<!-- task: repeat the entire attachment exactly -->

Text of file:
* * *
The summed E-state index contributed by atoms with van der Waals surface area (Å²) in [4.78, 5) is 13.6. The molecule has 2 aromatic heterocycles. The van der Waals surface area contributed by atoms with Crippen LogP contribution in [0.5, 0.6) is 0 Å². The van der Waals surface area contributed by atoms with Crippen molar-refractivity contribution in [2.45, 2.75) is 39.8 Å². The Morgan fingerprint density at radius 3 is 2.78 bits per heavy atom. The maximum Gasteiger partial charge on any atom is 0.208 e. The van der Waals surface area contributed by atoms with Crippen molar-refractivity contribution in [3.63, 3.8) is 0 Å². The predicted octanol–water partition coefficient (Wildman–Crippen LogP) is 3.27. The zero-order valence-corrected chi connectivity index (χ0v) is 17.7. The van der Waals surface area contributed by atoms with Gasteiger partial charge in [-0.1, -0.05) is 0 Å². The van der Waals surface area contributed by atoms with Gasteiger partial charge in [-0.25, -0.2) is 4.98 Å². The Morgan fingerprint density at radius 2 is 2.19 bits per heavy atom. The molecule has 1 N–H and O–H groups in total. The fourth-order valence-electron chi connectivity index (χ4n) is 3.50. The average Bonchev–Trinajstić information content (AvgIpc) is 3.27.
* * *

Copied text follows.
The summed E-state index contributed by atoms with van der Waals surface area (Å²) in [4.78, 5) is 13.6. The molecule has 2 aromatic heterocycles. The van der Waals surface area contributed by atoms with Crippen LogP contribution in [0.5, 0.6) is 0 Å². The van der Waals surface area contributed by atoms with Crippen molar-refractivity contribution in [2.45, 2.75) is 39.8 Å². The Morgan fingerprint density at radius 3 is 2.78 bits per heavy atom. The maximum Gasteiger partial charge on any atom is 0.208 e. The van der Waals surface area contributed by atoms with Crippen molar-refractivity contribution in [3.63, 3.8) is 0 Å². The predicted octanol–water partition coefficient (Wildman–Crippen LogP) is 3.27. The zero-order valence-corrected chi connectivity index (χ0v) is 17.7. The van der Waals surface area contributed by atoms with Gasteiger partial charge in [-0.1, -0.05) is 0 Å². The van der Waals surface area contributed by atoms with Gasteiger partial charge in [-0.25, -0.2) is 4.98 Å². The Morgan fingerprint density at radius 2 is 2.19 bits per heavy atom. The molecule has 1 N–H and O–H groups in total. The fourth-order valence-electron chi connectivity index (χ4n) is 3.50. The average Bonchev–Trinajstić information content (AvgIpc) is 3.27.